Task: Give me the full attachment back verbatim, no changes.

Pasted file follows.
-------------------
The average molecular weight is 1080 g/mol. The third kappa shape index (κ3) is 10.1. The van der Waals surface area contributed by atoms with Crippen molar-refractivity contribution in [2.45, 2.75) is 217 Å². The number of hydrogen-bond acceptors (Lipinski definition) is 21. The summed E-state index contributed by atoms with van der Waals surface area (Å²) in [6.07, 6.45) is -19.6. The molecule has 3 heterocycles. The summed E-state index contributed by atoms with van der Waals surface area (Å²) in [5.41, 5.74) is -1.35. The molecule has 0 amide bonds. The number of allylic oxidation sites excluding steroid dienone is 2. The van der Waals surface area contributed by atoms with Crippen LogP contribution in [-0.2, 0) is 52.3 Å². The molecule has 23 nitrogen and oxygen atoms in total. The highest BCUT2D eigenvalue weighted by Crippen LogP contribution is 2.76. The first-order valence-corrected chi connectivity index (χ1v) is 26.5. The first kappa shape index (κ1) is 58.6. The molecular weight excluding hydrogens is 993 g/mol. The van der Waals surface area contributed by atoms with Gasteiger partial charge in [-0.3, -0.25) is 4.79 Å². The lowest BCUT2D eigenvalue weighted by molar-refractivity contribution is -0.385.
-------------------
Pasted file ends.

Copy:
The average molecular weight is 1080 g/mol. The third kappa shape index (κ3) is 10.1. The van der Waals surface area contributed by atoms with Crippen molar-refractivity contribution in [2.45, 2.75) is 217 Å². The number of hydrogen-bond acceptors (Lipinski definition) is 21. The summed E-state index contributed by atoms with van der Waals surface area (Å²) in [6.07, 6.45) is -19.6. The molecule has 3 heterocycles. The summed E-state index contributed by atoms with van der Waals surface area (Å²) in [5.41, 5.74) is -1.35. The molecule has 0 amide bonds. The number of allylic oxidation sites excluding steroid dienone is 2. The van der Waals surface area contributed by atoms with Crippen LogP contribution in [-0.2, 0) is 52.3 Å². The molecule has 23 nitrogen and oxygen atoms in total. The highest BCUT2D eigenvalue weighted by Crippen LogP contribution is 2.76. The first-order valence-corrected chi connectivity index (χ1v) is 26.5. The first kappa shape index (κ1) is 58.6. The molecular weight excluding hydrogens is 993 g/mol. The van der Waals surface area contributed by atoms with Gasteiger partial charge in [-0.3, -0.25) is 4.79 Å². The lowest BCUT2D eigenvalue weighted by molar-refractivity contribution is -0.385.